On 13 March 2019 Howard Ripley Wines held their biggest ever tasting at the China Exchange in Soho, London. For this tasting, thirty producers’ wines were on show, and I believe that twenty-six of them were actually there to pour for us. I think Sebastian and the team really surpassed themselves this time, giving press and private clients the opportunity to taste dozens of wines from a range of recent, and in a few cases not so recent, vintages, most of which are available to purchase now. There were even one or two 2018 samples to try in a few cases, and it was interesting to hear, for the first time, the producers’ enthusiasm for this vintage. A couple of them called it one of their very best in the past fifty years.
I worked hard for you, to bring a review of sixteen out of the thirty, not bad going for a long afternoon in Soho, but of course these wines are not difficult to taste, certainly easier than the young Nebbiolo tasting a week before, much as I love both. And on that subject, love of these wines, I truly hope the tasting was successful. These wines are more classical than many I drink these days (though look out for Andi Weigand from Iphofen towards the end of this article). But I find German wines, especially Riesling and Spätburgunder, impossible not to love. They shine like diamonds if you select the best in each style. I make no apologies for being evangelical.
JULIAN HAART (Piesport, Mosel)
A few years ago I might have called Julian “up-and-coming” but I think it’s fair to say he’s arrived. He owns just 5 hectares of vines in Piesport and Wintrich. He worked with Egon Müller and Klaus-Peter Keller, and despite remaining close friends with Klaus-Peter he makes classic Mosel. In his eighth vintage, Sebastian suggests that his wines are as exciting as any in the Mosel. Having discovered them in the 2011 vintage, from which I still have some Schubertslay Spätlese, I agree one hundred per cent.
Mosel Riesling 2013 is simple and fruity, as one would expect from an entry level wine, but its class comes through via good acids and a bit of backbone. For this level you get pretty decent length too. Look at the vintage!
Piesporter Riesling 2015 also has lovely fresh acidity, and is tighter, more mineral. For the Wintricher Riesling 2015 we move up a gear (and expect to pay £50 more for a case). It’s rounder than the Piesporter, and has a savoury note, perhaps one might say “sour”, but in a pleasant way that adds interest.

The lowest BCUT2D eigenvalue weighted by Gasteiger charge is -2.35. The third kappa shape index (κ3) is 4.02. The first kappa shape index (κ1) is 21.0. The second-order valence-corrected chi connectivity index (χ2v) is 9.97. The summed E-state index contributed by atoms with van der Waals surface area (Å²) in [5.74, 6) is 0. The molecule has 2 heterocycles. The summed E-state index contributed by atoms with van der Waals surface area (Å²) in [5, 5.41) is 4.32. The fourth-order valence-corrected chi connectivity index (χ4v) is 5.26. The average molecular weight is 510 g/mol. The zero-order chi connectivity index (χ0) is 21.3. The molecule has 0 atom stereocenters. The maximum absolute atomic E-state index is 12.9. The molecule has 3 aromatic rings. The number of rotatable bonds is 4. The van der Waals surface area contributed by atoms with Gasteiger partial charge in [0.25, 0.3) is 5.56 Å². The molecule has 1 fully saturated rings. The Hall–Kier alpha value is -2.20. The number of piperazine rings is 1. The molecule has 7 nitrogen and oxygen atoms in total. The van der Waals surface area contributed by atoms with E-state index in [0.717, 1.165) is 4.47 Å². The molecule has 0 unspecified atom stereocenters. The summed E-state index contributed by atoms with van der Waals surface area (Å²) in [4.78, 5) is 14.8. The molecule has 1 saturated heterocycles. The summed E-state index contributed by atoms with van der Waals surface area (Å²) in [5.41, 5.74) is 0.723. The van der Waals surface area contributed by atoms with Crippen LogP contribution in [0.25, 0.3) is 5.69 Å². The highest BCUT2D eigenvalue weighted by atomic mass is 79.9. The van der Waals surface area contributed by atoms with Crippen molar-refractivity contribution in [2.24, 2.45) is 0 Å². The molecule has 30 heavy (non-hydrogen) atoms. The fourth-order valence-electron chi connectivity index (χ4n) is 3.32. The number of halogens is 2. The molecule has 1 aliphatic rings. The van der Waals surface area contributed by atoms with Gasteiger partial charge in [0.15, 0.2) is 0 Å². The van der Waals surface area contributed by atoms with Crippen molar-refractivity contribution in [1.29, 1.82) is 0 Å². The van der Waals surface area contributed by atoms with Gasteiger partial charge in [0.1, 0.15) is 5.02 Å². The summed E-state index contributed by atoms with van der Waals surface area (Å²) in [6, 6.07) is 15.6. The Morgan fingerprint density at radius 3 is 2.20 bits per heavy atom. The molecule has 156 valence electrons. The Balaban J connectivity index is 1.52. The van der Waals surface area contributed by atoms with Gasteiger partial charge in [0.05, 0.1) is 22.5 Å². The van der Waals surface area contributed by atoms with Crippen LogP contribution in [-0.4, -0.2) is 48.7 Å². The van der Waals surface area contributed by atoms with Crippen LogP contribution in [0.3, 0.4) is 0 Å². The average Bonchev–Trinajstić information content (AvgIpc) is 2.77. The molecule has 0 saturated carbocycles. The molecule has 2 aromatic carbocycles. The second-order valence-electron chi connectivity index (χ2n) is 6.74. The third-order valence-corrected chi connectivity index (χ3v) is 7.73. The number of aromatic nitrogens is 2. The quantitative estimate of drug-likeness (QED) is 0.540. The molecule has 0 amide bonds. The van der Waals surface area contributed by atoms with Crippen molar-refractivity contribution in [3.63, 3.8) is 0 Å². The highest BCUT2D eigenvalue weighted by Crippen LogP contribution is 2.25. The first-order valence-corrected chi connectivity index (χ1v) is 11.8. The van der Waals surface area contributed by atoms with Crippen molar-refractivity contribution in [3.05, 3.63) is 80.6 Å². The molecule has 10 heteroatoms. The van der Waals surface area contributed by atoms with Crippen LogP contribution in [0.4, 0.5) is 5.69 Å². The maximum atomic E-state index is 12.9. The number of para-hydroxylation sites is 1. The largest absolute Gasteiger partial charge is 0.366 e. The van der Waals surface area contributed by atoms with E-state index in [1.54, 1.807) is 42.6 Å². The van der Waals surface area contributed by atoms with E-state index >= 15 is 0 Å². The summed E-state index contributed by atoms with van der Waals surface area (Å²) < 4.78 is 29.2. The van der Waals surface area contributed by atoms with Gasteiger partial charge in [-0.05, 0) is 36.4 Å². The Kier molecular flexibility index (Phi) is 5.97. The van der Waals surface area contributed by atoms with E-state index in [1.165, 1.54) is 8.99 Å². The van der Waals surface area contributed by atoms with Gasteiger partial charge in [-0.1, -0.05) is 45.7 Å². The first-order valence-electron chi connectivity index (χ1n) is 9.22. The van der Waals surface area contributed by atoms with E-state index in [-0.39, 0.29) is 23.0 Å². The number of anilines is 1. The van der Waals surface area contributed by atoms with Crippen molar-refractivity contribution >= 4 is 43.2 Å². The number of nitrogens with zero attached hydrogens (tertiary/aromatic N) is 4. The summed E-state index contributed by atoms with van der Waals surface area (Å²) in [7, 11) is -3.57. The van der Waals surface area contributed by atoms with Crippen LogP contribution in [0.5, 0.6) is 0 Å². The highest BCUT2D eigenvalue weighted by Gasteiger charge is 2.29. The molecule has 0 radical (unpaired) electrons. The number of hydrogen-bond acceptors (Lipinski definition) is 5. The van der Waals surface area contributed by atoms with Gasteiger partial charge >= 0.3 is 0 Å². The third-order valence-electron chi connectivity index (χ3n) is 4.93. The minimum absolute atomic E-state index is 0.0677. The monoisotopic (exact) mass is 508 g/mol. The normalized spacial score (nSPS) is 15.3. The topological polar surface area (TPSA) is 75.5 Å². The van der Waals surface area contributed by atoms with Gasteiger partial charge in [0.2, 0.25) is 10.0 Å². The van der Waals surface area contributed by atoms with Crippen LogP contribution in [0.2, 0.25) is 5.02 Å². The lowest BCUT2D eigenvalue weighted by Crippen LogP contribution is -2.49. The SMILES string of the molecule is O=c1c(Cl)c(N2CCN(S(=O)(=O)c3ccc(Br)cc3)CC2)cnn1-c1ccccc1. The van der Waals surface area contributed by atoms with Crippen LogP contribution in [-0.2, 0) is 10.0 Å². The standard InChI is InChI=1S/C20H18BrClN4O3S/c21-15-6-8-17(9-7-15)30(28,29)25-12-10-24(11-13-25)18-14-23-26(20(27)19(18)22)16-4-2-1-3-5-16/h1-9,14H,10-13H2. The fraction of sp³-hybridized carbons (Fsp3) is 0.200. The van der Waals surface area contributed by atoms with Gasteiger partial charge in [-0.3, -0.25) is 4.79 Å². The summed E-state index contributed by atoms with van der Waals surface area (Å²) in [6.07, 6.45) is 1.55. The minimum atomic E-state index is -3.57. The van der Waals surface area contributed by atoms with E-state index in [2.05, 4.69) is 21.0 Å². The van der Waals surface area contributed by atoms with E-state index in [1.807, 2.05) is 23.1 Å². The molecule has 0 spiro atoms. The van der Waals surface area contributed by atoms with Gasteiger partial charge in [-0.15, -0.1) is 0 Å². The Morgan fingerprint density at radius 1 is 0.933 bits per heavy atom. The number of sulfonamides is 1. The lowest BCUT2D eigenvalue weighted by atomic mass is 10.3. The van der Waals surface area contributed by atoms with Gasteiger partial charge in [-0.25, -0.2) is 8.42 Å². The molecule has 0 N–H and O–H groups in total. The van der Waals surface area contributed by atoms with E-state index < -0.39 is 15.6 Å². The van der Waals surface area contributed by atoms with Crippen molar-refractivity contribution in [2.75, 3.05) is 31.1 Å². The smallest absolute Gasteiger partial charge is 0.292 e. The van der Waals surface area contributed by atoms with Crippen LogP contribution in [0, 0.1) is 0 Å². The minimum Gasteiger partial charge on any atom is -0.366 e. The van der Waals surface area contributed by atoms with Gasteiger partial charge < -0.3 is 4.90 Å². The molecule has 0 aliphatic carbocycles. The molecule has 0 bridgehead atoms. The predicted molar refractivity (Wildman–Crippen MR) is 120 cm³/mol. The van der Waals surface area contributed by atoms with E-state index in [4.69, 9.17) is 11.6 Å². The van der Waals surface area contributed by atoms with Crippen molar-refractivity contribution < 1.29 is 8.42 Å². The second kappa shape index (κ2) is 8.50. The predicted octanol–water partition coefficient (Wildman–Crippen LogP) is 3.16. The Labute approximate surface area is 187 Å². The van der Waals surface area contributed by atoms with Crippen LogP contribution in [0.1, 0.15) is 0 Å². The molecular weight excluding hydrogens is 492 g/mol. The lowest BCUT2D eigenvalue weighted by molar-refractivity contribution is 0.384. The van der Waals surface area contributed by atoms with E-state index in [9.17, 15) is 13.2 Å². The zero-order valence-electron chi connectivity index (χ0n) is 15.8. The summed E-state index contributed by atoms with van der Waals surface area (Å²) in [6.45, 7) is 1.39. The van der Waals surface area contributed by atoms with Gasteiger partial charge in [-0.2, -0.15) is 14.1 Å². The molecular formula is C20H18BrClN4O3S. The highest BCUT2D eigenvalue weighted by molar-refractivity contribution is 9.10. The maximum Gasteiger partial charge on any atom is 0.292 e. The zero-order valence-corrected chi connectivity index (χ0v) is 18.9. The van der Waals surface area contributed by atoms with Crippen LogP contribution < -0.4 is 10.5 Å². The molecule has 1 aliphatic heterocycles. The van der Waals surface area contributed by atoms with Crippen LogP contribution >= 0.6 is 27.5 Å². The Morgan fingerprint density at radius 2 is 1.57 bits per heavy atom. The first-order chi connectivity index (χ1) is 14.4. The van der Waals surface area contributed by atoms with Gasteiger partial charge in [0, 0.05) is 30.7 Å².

Piesporter Goldtröpchen 2016 is the magnificent conclusion to the J Haart wines on show. The nose is a little surly to begin with but a good swirl brings out grapefruit, soon followed by a whole lot more…nascent complexity from this famous site. On the palate the fruit is just beginning to meld with the slatey minerality which underpins the wine’s structure.
KELLER (Flörsheim-Dalsheim, Rheinhessen)
The Keller wines here are what some might call his “lesser” offerings, but in truth these are wines we should not ignore, far from it. If the top wines of Klaus-Peter are becoming both expensive and difficult to source, these wines represent amazing value, evidenced by the fact that some commentators openly rate Von der Fels as, in a good vintage, of the same quality as a GG.
The great thing about the wines below is that they are available in decent quantity. Klaus-Peter now farms around 20 ha, and produces 120,000 bottles a year. From top to bottom, K-P ensures every wine produced fits the estate’s current philosophy: elegance, purity and intensity.
Riesling 2016 might be simple compared to some Keller bottlings, but the quality is exceptional. The fruit is rounded, and even a little plush. For a Riesling, of course.
Riesling von der Fels 2016 is more mineral, and the nose is a little closed. But you sense that under the slate and mineral structure there is a flower about to unfurl. For a dry Riesling at just 12.5% abv, this is exceptional. Don’t be fooled into drinking it too soon, it needs a year or two.
Riesling Kabinett “Limestone” 2017 is a wine I’ve never got round to buying, but I should. It’s a little different. The terroir gives it a brightness and an edge. The fruit is quite ripe, almost like a pure fruit juice, and is surprisingly concentrated.
FORSTMEISTER GELTZ ZILLIKEN (Saarburg, Saar)
This 12 ha vineyard, focused mainly on the Saarburger Rausch, directly above Saarburg, was taken over by Dorothee Zilliken in 2016, and she’s the eleventh generation of the family to run this historic estate. These are classic wines off pure slate with pockets of basalt and quartz, made in a style which demands cellaring. It would be wrong to call them old fashioned, however. They are as bright and fresh as any modern producer, but perhaps potentially a little harder to judge in their youth.
This is an estate which compared their 2018s to their 2005s and 1976ers.